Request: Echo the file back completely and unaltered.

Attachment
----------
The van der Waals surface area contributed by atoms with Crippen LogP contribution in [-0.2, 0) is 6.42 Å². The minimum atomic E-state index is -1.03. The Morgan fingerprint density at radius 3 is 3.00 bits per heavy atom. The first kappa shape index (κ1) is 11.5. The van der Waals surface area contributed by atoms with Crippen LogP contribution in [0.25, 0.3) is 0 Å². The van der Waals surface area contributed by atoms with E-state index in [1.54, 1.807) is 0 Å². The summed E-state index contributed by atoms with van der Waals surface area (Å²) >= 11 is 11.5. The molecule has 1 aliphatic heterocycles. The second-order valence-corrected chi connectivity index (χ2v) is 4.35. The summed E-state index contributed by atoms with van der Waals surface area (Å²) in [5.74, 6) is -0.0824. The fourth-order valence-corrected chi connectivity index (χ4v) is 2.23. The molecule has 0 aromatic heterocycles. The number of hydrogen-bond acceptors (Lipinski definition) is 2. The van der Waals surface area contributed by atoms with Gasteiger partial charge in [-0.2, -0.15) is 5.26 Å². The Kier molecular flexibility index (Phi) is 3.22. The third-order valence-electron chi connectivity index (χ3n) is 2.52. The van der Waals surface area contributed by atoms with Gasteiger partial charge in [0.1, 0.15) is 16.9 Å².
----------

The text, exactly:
The van der Waals surface area contributed by atoms with Crippen LogP contribution in [-0.2, 0) is 6.42 Å². The minimum atomic E-state index is -1.03. The Morgan fingerprint density at radius 3 is 3.00 bits per heavy atom. The first kappa shape index (κ1) is 11.5. The van der Waals surface area contributed by atoms with Crippen LogP contribution in [0.25, 0.3) is 0 Å². The van der Waals surface area contributed by atoms with E-state index in [1.54, 1.807) is 0 Å². The summed E-state index contributed by atoms with van der Waals surface area (Å²) >= 11 is 11.5. The molecule has 1 aliphatic heterocycles. The second-order valence-corrected chi connectivity index (χ2v) is 4.35. The summed E-state index contributed by atoms with van der Waals surface area (Å²) in [5.74, 6) is -0.0824. The fourth-order valence-corrected chi connectivity index (χ4v) is 2.23. The molecule has 0 aromatic heterocycles. The number of hydrogen-bond acceptors (Lipinski definition) is 2. The van der Waals surface area contributed by atoms with Gasteiger partial charge in [-0.2, -0.15) is 5.26 Å². The Kier molecular flexibility index (Phi) is 3.22. The third-order valence-electron chi connectivity index (χ3n) is 2.52. The van der Waals surface area contributed by atoms with Gasteiger partial charge in [0.1, 0.15) is 16.9 Å².